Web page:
At least part of the reason lies in the fact that in addition to having an ineradicable desire to know, we also need acceptance and approval. And it appears at times that we will pay almost any price to be held in high positive regard by significant others. We will go to the point of denying even to ourselves those aspects of our lives and characters that we suspect might not be approved by others.
When we seek knowledge of ourselves, our desire to know comes into conflict with our desire for acceptance. This divided condition makes us wonder then whether we can find truth at all without giving up our desire for approval by others. Are these two desires – the desire for acceptance and the desire for truth -condemned to perpetual mutual combat? Or is there some way in which they can be reconciled? Can our need to be loved coexist with our need to know the truth?
In the deepest depths of reality, at the ultimate horizon of our quest for freedom, beauty, and truth, there lies an acceptance, an approval, a love that is unconditional – one that places no conditions of worth upon us but offers complete acceptance regardless of whether or not we have fulfilled any criteria.
Suppose that the ultimate environment of our lives, as distinct from our immediate social and natural habitats, is unconditional love. If there is such an ultimately loving dimension to reality, would it not make possible a resolution of our dilemma?
Direct verification of the hypothesis is not possible…We simply cannot get our limited minds around the totality whose ultimate nature we are attempting to understand and of which our minds are themselves after all only a part. So in striving to know whether the hypothesis of unconditional love corresponds with reality we have to seek an avenue other than direct verification.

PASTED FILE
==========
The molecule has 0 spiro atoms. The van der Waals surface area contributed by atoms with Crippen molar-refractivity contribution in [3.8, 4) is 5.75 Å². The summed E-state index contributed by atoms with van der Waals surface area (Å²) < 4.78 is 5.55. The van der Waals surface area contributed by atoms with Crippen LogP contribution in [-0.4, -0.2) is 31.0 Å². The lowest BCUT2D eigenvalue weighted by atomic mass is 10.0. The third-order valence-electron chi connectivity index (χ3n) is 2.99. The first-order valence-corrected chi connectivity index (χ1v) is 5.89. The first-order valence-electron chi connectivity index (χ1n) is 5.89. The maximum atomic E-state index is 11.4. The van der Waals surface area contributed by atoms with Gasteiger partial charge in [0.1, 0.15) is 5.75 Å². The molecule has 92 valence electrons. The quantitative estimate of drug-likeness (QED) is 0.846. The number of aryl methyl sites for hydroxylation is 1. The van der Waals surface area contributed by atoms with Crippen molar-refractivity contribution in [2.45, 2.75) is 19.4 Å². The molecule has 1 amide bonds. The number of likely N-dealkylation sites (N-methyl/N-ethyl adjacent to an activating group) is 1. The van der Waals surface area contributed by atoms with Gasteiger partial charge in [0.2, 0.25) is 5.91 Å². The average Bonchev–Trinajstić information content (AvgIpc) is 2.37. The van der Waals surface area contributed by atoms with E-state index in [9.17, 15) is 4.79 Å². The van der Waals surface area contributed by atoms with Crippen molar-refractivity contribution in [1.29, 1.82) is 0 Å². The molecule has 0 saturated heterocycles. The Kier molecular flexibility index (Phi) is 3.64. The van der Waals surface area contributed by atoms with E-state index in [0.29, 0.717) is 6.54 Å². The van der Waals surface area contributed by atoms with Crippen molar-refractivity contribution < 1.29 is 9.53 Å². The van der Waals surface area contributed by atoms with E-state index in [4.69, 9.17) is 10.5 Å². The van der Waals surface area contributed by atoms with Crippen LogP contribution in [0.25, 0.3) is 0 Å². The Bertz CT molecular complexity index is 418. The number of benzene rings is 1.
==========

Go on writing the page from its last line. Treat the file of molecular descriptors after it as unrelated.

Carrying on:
I think we have an indirect way of testing the truth status of the religious trust in unconditional acceptance…The deepest criterion of truth is fidelity to a desire to know. Thus we may each simply ask whether our trusting that the depth of reality is unconditional love fosters a desire to know or impedes it. If this trust encourages our desire to cut through our illusions about ourselves, others and the universe then it is faithful to the desire to know. Therefore it fulfills our essential criterion of truth – which is fidelity to the desire to know.
Therefore the hypothesis of a universe grounded in unconditional love need not be viewed as a projection. Instead the ‘tragic’ view that the universe is really hostile toward us may itself be interpreted as a projection, rooted in a distorted and unrealistic perception of ourselves as ultimately unloved.
The conviction of being unconditionally loved can be called truthful, because it nurtures the one desire in us that seeks the truth. It fosters and encourages our desire to know. In the spirit of the religious conviction that perfect love casts out fear, it allows this desire to penetrate and retrieve areas of the self that had been hidden in fear. The sense of being unconditionally loved dissolves the usual terror that accompanies our desires, and it releases the human passion to seek the truth which alone brings true freedom.